Ignoring Complaints, Except on Muslims

In the old days, companies responded to complaints with the saying “the customer is always right.” Not so much anymore, except it seems when a right-wing group gets angry that a TV show presents Muslims as real people, as Michael Winship notes.

By Michael Winship

In the spirit of the season, I’d like to file a complaint about complaints. Corporate America just doesn’t handle them the way they used to. As in, at all.

I grew up in retail. My father owned a drugstore in upstate New York and was as old fashioned as the next guy when it came to the rules of doing business. As in, Rule #1: the customer is always right. Rule #2: see Rule #1.

Unless, of course, he caught a customer shoplifting, in which case all rules and rights were suspended, including habeas corpus. Make an attempt to sneak out of his establishment with a bottle of moisturizer or a pair of sunglasses and prepare for the thunder of God’s own drums.

I never heard him yell at his own kids the way he yelled at any young, incipient Artful Dodger who tried to skip the joint with a purloined Snickers bar tucked under his shirt.

As I got older, some of my classmates who sought the five-finger discount came to me directly, hoping I’d grab for them what they feared to take themselves. I trace the evolution of the Sixties counterculture through their requests. When we were high school freshman, they wanted prophylactics and cough syrup. By the time we reached senior year, it was blank prescription pads and several hundred empty gelatin capsules, to be filled with who knows what homemade hallucinogen.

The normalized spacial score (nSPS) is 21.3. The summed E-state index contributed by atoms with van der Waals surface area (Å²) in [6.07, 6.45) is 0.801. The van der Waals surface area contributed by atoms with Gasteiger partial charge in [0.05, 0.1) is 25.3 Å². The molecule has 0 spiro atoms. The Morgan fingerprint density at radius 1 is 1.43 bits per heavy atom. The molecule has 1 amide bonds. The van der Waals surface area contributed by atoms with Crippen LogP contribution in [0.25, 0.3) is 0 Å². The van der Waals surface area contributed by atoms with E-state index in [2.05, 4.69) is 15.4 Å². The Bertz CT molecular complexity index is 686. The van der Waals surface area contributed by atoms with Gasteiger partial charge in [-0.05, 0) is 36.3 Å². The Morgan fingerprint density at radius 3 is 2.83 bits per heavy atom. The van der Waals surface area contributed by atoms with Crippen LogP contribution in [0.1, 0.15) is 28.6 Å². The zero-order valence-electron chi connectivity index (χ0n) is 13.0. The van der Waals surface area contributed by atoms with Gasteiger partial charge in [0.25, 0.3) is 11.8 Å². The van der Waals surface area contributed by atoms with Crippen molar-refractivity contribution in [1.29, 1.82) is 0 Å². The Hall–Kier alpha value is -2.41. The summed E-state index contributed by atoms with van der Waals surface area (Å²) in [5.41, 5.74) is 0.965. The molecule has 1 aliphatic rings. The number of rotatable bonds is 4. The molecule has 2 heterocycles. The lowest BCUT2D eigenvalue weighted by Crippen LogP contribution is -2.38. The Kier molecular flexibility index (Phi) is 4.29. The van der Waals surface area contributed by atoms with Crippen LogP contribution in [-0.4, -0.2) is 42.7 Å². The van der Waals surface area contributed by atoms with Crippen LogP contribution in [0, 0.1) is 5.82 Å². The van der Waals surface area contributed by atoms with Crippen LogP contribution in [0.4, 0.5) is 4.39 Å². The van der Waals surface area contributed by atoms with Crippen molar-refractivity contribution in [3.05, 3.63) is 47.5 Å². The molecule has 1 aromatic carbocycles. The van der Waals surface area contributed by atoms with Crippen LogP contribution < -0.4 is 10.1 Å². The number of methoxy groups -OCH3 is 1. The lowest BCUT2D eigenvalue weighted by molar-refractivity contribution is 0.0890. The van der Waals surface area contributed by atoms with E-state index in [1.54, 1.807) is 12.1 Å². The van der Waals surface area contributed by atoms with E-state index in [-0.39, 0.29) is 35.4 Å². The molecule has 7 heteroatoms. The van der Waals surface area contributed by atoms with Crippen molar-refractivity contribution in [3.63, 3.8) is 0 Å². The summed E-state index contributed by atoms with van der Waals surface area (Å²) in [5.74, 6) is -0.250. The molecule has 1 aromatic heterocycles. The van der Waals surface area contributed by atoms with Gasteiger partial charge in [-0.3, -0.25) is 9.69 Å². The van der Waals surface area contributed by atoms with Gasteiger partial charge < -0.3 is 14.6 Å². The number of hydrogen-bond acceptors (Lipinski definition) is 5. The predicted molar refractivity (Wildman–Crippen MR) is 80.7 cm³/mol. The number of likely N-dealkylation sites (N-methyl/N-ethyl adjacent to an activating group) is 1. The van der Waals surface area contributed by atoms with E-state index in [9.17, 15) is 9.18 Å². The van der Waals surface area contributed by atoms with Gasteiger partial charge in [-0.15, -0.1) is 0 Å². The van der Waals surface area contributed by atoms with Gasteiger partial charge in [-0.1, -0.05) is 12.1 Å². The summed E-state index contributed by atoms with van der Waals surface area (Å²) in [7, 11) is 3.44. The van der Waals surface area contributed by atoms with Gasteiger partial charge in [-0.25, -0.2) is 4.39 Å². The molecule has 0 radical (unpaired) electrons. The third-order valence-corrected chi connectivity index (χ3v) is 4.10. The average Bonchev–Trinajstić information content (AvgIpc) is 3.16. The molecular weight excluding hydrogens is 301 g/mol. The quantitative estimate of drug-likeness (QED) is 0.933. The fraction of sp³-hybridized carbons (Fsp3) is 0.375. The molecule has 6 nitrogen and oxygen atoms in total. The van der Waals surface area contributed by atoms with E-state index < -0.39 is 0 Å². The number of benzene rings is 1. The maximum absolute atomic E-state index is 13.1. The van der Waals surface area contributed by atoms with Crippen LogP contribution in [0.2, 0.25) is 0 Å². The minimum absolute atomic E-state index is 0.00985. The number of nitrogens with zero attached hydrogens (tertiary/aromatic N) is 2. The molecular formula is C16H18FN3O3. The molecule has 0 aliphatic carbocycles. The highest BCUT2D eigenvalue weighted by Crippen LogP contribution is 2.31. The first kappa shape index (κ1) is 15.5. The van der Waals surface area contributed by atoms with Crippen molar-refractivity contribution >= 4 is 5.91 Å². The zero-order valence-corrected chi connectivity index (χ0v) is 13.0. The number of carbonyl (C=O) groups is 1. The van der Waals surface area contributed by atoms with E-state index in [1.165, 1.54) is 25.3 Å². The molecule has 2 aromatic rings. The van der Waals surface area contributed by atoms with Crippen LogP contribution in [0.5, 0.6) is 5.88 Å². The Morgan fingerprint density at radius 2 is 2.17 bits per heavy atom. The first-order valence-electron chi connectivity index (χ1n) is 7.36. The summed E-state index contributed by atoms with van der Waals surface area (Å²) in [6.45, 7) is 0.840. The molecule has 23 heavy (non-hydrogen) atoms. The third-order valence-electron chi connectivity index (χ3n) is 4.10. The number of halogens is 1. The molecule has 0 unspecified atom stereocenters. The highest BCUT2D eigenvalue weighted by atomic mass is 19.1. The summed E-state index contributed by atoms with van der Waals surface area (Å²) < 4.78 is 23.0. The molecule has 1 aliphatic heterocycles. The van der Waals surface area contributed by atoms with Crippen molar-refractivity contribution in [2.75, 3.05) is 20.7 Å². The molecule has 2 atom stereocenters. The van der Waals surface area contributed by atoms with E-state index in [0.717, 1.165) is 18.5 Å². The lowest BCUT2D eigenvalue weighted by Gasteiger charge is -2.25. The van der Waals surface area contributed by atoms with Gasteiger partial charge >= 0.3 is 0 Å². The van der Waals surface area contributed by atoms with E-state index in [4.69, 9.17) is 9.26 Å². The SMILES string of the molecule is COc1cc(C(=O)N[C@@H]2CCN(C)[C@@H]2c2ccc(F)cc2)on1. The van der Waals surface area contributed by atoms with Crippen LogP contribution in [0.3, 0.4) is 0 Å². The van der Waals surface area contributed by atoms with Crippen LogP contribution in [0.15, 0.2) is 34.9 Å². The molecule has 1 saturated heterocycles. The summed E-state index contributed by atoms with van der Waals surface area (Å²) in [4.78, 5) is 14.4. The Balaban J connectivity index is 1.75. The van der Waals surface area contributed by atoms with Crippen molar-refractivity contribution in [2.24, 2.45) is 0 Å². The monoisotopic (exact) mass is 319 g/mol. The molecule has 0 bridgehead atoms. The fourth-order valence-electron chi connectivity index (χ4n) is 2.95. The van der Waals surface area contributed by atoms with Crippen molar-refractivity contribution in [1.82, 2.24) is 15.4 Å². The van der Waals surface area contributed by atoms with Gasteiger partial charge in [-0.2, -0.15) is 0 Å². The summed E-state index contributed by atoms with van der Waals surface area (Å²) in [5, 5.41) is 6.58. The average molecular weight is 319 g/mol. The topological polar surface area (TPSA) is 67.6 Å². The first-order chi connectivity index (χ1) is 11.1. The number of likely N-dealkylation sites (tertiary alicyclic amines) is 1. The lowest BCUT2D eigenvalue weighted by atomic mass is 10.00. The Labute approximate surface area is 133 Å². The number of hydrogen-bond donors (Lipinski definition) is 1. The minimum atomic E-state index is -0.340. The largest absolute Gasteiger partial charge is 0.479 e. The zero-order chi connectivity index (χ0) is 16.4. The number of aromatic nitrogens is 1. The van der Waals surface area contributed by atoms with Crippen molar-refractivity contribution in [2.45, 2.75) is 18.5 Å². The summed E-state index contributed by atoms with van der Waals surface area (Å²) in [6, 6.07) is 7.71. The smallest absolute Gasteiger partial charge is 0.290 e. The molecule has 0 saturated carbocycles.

In those days, before the notion of Black Friday spread across the land and early rising consumers clamored for the privilege of getting stomped upon and pepper-sprayed, my father’s busiest time at the store wasn’t the day after Thanksgiving but the day after Christmas, when holiday items were steeply discounted and customers arrived to exchange gifts received or complain about faulty products.

Each complaint was handled with aplomb, cash returned or merchandise traded, no questions asked.

So having been raised to honor the sanctity of the complaint, when I reached my majority, I took my own complaining very seriously, drafting letters of such savage wit, spellbinding rhetoric and logic that any commercial enterprise in receipt thereof was compelled to immediately see the error of its ways and yield. Or so I imagined.